About the MA and PhD Programs in Islamic Studies
The UCLA International Institute is home to one of the nation's premier programs in Islamic Studies, which works closely with the Center for Near Eastern Studies, founded in 1957 in order to coordinate instruction and research in the languages, humanities and social sciences disciplines essential to an understanding of the region. Over the next decade, the Center and affiliated faculty developed the Islamic Studies program, which has awarded some 75 advanced degrees since its establishment.
Published: Tuesday, October 12, 2004
The interdepartmental degree program in Islamic Studies provides opportunities for study of the major languages, literatures, history, culture, and religious traditions of the populations of regions where Islamic-influenced civilizations have had, or continue to have, the greatest impact. Linguistics skills, historical knowledge, and cultural understanding are the foundation on which the disciplinary paradigms and methodologies of both the social sciences and humanities can be applied. Within this broad framework, students are encouraged to construct individualized curricula that will prepare them to carry out cutting-edge dissertation research leading to the Ph.D.
The program for the Master of Arts and Ph.D. degrees in Islamic Studies is designed primarily for students desiring to prepare for an academic career. It may, however, be found useful for students seeking a general education and desiring a special emphasis in this particular area or for those who plan to live and work in predominantly Muslim areas and whose career will be aided by a knowledge of the people, languages, and institutions. Such a career might be centered on teaching, research, business, engineering, journalism, librarianship, or government service.
Other than the required core course, practically all courses are taken in affiliated departments and programs. Applicants should therefore study the course offerings and the research and teaching interests of the faculty in various departments (see below, Affiliated Schools, Departments and Programs).
Prospective students can consult with the Graduate Counselor, Magda Yamamoto. They may also contact individual faculty members in their fields of interest.
Eligible applicants are encouraged to apply for fellowships listed in the online application for admission. Based on student applications, the Islamic Studies program chair may nominate candidates for University-wide Graduate Division awards such as the Chancellor's Fellowship, the Graduate Opportunity Fellowship and the Eugene Cota Robles Fellowship. These prestigious awards may be multiple-year offers, and recipients are notified by the Graduate Division in Spring. The chair may also nominate new and continuing students for a number of Graduate Division awards with special eligibility requirements.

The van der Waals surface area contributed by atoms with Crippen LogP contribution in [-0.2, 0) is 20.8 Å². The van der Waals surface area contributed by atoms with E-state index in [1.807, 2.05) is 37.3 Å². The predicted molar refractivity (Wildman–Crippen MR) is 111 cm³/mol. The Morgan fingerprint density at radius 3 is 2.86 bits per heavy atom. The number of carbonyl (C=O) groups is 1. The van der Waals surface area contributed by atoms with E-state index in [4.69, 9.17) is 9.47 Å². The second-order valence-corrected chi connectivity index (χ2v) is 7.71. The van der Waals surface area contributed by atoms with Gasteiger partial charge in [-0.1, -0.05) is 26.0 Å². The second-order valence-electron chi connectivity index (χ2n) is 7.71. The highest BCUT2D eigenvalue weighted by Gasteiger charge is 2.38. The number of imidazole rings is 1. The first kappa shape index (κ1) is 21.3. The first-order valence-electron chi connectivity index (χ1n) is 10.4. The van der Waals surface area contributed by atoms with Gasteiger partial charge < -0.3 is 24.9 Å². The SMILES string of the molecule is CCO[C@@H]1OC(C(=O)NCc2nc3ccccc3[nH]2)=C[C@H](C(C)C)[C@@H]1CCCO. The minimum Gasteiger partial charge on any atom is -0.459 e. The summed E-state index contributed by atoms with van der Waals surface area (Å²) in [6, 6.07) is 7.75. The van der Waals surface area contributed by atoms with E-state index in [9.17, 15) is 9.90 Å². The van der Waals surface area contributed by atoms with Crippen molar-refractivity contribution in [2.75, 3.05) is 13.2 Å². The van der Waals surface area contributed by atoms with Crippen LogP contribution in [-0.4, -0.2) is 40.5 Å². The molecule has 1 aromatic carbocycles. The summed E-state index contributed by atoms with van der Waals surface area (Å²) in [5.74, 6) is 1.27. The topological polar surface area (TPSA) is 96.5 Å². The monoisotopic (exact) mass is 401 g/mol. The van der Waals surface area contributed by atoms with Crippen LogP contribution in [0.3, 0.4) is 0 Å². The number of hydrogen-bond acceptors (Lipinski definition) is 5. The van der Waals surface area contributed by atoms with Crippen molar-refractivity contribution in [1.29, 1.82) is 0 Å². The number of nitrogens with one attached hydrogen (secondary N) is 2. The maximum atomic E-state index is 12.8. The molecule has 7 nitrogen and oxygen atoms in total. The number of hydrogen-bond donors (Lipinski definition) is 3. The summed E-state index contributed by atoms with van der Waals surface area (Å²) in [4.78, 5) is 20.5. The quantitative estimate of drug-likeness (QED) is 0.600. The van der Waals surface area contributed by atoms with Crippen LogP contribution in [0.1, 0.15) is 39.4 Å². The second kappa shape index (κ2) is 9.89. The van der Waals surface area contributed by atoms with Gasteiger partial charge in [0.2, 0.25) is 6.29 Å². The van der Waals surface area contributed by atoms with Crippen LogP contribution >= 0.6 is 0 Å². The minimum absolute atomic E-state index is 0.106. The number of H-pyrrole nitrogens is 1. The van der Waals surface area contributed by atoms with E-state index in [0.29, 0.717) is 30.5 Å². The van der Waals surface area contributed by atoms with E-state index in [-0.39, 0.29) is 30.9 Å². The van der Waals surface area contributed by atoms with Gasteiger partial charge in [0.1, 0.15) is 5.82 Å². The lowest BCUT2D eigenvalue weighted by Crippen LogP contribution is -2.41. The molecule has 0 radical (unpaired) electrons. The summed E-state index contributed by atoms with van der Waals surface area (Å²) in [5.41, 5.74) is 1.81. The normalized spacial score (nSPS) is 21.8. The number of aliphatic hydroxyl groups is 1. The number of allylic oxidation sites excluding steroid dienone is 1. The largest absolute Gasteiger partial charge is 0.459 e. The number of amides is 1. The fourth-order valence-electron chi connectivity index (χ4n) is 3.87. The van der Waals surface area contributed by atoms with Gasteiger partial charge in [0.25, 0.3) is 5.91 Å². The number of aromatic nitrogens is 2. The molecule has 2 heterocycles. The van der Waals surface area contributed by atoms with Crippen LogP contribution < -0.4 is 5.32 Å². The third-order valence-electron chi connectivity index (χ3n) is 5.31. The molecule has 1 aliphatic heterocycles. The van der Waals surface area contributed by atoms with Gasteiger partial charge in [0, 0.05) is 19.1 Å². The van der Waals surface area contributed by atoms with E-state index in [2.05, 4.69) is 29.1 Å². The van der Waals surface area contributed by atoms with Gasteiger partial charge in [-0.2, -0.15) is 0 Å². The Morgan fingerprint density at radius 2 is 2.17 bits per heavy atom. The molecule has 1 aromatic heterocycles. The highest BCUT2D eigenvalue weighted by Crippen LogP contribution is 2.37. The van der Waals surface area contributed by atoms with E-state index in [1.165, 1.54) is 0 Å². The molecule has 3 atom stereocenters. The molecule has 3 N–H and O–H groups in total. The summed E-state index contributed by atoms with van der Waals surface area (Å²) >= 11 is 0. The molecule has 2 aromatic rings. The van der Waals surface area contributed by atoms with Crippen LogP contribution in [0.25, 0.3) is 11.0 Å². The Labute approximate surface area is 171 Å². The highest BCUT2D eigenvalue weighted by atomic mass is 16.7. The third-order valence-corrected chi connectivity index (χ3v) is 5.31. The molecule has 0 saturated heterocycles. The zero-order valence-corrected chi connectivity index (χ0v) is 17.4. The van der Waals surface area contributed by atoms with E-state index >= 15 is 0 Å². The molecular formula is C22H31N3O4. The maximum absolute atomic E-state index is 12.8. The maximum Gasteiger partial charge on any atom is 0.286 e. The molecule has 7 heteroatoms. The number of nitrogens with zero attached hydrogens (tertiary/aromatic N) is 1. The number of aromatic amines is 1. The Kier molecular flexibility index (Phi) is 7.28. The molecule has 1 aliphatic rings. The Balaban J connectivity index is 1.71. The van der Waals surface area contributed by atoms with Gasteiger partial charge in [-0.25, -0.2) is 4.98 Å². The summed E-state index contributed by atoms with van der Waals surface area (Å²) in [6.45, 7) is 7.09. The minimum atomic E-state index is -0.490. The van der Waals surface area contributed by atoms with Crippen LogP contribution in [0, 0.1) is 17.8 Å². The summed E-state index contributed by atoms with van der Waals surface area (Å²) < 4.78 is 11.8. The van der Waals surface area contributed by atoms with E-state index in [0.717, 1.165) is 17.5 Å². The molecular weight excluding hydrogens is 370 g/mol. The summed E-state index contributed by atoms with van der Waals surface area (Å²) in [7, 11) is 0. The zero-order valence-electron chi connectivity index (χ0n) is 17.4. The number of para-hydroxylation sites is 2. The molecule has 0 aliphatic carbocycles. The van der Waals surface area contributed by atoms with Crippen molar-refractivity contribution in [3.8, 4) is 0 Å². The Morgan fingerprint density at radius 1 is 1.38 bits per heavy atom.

Additional information on financial aid, including merit- and need-based scholarships, loans and Federal Work Study, is available from the Financial Aid Office.
The Center for Near Eastern Studies administers the Title VI Foreign Language and Area Studies (FLAS) Fellowships for the Middle East area. Fellowships for the academic year and for intensive summer language study are open to new and continuing graduate students in all UCLA departments and programs.
CNES also offers faculty research grants which may include provision for graduate student research assistance. Students should contact individual faculty members regarding Research Assistantships which may also be funded from other sources.
The Islamic Studies program does not currently offer Teaching Assistantships or Readerships. However, students in the program have gained experience in TA and Reader positions in the departments of Anthropology, History, Near Eastern Languages and Cultures, and Political Science and in the Communication Studies program. Students are encouraged to contact individual departments and faculty members regarding Teaching Assistant and Reader positions.
Advanced Islamic Studies students have also been successful in competing for Teaching Assistantships in UCLA Extension and at other Southern California institutions of higher learning such as UC Santa Barbara, UC Riverside, Loyola University and the Claremont Graduate University School of Religion.
Doctoral students in the 2nd, 3rd or 4th year may nominate themselves for the Graduate Summer Research Mentorship Program which promotes the opportunity to work closely with a faculty mentor in developing a paper for presentation at an academic conference and/or for publication.
Doctoral candidates may apply for the Dissertation Year Fellowship which is intended for students entering their final year of graduate school and planning to start teaching and research appointments soon after the end of the year. Nominations for the Dissertation Year award are made by the faculty committee.